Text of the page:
“O people! Listen to my words and do not hurry [to attack me] so that I may remind you of the duties you have towards me, so that I may free myself from any blame for coming to you. If you accept my excuse, believe in what I say and give me justice, you will become happier through that and you will have no reason to fight against me. [But] if you do not accept my excuse and do not give me justice of your own accord, ‘So conspire together, along with your partners, leaving nothing vague in your plan, then carry it out against me without giving me any respite.’7 ‘My guardian is indeed Allah who sent down the Book, and He takes care of the righteous.’”8
When his sisters heard what he said, they screamed and lamented. His daughters also [began] weeping and their voices rose. So [al-Husayn (as)] sent to them his brother, ‘Abbas bin ‘Ali, and his son, ‘Ali, and told them: “Make them silent. For by my life, they are going to weep even more.”
When the women became quite, he praised Allah and extolled Him and mentioned what He is entitled to. He called for blessings on Muhammad (S) and on the angels and the prophets.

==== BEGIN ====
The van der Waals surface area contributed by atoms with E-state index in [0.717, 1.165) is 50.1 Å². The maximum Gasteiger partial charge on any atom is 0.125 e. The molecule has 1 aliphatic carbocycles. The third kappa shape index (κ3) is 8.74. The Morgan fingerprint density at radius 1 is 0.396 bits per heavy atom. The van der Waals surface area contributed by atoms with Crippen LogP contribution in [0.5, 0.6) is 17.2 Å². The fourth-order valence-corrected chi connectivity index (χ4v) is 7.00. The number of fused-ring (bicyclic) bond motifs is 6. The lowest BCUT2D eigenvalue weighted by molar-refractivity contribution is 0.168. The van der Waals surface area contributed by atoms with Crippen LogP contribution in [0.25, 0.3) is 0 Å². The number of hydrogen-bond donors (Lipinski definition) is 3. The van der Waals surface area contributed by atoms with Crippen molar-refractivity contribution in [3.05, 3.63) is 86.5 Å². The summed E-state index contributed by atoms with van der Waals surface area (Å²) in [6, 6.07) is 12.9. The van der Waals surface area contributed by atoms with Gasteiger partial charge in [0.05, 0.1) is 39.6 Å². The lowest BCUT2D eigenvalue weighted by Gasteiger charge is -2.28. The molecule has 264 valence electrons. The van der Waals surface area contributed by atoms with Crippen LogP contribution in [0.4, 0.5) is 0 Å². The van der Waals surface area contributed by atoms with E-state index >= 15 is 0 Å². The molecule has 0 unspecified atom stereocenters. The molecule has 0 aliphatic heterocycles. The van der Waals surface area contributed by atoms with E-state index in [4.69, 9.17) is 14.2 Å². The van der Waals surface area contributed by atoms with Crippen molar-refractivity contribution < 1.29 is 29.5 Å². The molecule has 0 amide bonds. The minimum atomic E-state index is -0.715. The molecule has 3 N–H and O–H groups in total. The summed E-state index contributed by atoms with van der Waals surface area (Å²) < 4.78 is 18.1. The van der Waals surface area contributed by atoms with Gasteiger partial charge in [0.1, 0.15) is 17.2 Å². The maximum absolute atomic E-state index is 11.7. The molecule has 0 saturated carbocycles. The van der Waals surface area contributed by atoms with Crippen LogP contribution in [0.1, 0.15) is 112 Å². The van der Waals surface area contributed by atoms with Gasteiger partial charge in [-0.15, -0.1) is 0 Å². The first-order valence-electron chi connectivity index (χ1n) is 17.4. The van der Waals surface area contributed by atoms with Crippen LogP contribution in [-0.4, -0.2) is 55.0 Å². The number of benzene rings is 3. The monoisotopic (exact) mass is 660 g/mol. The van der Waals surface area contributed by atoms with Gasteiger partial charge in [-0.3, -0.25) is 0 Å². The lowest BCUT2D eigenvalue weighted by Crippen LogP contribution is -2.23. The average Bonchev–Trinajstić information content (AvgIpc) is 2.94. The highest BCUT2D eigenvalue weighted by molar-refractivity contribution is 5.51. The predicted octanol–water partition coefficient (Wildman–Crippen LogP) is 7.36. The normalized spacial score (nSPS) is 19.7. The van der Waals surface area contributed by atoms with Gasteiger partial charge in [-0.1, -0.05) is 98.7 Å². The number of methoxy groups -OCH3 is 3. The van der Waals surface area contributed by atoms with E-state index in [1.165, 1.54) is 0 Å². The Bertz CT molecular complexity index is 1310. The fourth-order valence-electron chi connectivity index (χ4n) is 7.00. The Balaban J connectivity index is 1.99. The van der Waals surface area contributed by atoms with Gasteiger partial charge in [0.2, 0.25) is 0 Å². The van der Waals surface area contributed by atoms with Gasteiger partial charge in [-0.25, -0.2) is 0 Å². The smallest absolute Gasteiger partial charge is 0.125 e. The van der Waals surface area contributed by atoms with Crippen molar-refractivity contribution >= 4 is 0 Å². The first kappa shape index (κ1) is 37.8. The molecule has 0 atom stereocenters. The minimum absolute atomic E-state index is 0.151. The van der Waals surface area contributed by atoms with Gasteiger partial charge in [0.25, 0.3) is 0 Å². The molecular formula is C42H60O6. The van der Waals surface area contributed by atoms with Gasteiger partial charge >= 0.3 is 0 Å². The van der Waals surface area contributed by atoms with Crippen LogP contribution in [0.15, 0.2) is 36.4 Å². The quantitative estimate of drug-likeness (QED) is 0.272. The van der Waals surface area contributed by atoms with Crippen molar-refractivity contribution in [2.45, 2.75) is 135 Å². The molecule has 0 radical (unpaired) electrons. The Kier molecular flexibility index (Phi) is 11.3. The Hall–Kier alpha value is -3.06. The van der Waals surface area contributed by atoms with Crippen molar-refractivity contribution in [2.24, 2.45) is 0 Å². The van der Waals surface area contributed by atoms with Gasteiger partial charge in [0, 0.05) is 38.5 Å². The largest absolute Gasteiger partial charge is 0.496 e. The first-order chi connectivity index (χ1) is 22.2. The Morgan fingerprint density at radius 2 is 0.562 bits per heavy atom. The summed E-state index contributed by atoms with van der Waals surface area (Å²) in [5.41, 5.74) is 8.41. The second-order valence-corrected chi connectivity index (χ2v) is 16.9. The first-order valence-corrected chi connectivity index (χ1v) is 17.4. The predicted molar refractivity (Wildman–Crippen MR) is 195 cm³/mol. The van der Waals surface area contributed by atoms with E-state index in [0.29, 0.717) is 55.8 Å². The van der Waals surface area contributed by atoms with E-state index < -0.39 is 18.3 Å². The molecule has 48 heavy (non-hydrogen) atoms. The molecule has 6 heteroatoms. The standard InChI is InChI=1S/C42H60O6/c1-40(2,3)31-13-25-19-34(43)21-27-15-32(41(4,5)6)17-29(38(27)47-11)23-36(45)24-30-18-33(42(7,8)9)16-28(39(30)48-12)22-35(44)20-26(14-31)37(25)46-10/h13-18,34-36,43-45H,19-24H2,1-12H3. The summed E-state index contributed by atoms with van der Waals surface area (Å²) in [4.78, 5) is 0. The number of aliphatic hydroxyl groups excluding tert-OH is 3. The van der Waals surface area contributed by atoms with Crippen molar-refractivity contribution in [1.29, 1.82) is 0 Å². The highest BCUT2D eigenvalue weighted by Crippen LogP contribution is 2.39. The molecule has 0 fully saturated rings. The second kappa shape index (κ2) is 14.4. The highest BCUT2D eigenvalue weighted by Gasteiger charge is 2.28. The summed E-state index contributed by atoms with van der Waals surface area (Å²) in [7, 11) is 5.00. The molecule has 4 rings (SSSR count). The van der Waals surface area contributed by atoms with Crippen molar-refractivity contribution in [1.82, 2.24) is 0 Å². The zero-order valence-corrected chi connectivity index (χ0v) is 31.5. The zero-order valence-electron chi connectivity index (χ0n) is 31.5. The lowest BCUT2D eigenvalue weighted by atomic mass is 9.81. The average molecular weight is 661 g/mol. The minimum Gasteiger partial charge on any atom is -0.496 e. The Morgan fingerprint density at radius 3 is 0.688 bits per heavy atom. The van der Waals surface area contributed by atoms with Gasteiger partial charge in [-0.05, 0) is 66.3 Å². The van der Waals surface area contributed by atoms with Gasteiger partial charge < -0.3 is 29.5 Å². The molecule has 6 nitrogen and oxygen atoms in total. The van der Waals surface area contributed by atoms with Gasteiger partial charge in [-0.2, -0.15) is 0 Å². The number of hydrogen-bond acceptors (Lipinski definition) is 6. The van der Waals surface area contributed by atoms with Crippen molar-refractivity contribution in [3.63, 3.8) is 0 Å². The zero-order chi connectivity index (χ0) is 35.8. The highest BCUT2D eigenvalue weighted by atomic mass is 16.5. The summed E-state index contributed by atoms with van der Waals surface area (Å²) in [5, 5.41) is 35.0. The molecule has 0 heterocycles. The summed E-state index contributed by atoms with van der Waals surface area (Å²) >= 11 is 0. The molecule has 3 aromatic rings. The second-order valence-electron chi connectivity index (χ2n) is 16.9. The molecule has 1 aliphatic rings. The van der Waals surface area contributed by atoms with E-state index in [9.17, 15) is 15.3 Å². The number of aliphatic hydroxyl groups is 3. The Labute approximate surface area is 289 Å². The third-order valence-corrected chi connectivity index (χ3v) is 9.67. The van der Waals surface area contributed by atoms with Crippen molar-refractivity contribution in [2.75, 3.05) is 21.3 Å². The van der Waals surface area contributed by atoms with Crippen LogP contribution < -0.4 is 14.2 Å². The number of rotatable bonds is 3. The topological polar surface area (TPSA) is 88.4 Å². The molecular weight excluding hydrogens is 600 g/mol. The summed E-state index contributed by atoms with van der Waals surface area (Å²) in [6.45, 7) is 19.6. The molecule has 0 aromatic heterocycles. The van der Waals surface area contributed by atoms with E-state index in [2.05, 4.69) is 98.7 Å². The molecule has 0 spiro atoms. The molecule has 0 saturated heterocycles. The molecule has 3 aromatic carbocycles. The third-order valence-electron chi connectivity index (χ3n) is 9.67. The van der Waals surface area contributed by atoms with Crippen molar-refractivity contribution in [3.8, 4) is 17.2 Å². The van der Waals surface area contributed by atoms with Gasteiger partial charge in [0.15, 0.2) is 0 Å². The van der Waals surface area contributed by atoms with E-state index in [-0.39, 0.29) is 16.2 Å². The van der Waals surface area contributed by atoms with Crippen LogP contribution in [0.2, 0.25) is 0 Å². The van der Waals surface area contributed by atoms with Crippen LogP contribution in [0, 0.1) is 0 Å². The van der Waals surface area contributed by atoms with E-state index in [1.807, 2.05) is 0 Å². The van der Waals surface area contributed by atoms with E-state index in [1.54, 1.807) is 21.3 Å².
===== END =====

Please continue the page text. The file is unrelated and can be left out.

[Here the reporter says:] “By Allah, I have never heard a speaker before or after him more eloquent in his speech than he was.”
He then said: “Trace back my lineage and consider who I am?! Then look back at yourselves and remonstrate with yourselves. Then consider whether it is right for you to kill me and to violate my sanctity. Am I not the son of the daughter of your Prophet, and the son of his successor and cousin, the first of the believers in Allah and the one who believed [first] in what the Messenger brought from his Lord? Was not Hamzah, the lord of the martyrs, the uncle of my father?! Was not Ja’far, the martyr, the one who flies [in Heaven] and the one with two wings, my uncle?! Have you not heard the words common amidst you that the Messenger of Allah (S) said to me and my brother: ‘These [two] are the lords of the youths of Paradise?’
If you believe in what I am saying, [then know that] it is the truth, for, by Allah, I never thought of lying since I learnt that Allah hated the liars and that he punishes the one who lies. [But] if you regard it as a lie, then there are among you those who, if you asked them about it, would inform you [that the Prophet (S) had said so]. Ask Jabir bin ‘Abdillah al-Ansari9, or Abu Sa’id al-Khudhri10, or Sahl bin Sa‘d al-Sa’idi11, or Zayd bin Arqam12,
or Anas bin Malik13 and they will inform you that they have heard this statement from the Prophet of Allah (S) concerning myself and my brother. Is there not [sufficient] in this to prevent you shedding my blood?!”
Shamir bin Dhi al-Jaushan said: “Whoever understands what you are saying is [indeed] worshipping Allah on the fringe.”14
So Habib bin MuZahir said to him: “By Allah, I think you are worshipping Allah on seventy edges. I testify that you are right, you do not understand what he is saying; for indeed Allah has sealed your heart [from the truth].”